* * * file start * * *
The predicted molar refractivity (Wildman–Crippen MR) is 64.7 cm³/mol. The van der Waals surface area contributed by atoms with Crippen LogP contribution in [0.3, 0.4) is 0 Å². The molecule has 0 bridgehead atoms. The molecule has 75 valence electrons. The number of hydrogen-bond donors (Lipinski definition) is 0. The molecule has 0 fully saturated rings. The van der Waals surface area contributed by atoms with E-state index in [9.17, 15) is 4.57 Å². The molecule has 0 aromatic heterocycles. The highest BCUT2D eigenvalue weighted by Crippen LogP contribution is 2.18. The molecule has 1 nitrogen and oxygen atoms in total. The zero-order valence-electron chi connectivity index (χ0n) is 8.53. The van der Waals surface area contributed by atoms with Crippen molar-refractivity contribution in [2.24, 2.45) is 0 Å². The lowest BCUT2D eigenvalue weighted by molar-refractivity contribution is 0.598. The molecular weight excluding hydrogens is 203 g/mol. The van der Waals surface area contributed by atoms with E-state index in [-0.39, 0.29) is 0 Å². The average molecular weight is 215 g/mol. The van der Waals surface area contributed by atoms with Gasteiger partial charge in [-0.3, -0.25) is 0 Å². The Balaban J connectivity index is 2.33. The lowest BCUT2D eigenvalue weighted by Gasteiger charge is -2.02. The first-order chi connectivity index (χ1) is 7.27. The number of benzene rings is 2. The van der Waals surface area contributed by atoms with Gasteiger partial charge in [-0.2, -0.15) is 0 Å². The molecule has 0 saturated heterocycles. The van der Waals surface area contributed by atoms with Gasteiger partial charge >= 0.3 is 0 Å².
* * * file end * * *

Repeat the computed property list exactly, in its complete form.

The predicted molar refractivity (Wildman–Crippen MR) is 64.7 cm³/mol. The van der Waals surface area contributed by atoms with Crippen LogP contribution in [0.3, 0.4) is 0 Å². The molecule has 0 bridgehead atoms. The molecule has 75 valence electrons. The number of hydrogen-bond donors (Lipinski definition) is 0. The molecule has 0 fully saturated rings. The van der Waals surface area contributed by atoms with E-state index in [9.17, 15) is 4.57 Å². The molecule has 0 aromatic heterocycles. The highest BCUT2D eigenvalue weighted by Crippen LogP contribution is 2.18. The molecule has 1 nitrogen and oxygen atoms in total. The zero-order valence-electron chi connectivity index (χ0n) is 8.53. The van der Waals surface area contributed by atoms with Crippen molar-refractivity contribution in [2.24, 2.45) is 0 Å². The lowest BCUT2D eigenvalue weighted by molar-refractivity contribution is 0.598. The molecular weight excluding hydrogens is 203 g/mol. The van der Waals surface area contributed by atoms with E-state index in [-0.39, 0.29) is 0 Å². The average molecular weight is 215 g/mol. The van der Waals surface area contributed by atoms with Gasteiger partial charge in [-0.3, -0.25) is 0 Å². The Balaban J connectivity index is 2.33. The lowest BCUT2D eigenvalue weighted by Gasteiger charge is -2.02. The first-order chi connectivity index (χ1) is 7.27. The number of benzene rings is 2. The van der Waals surface area contributed by atoms with Gasteiger partial charge in [-0.2, -0.15) is 0 Å². The molecule has 0 saturated heterocycles. The van der Waals surface area contributed by atoms with Gasteiger partial charge >= 0.3 is 0 Å².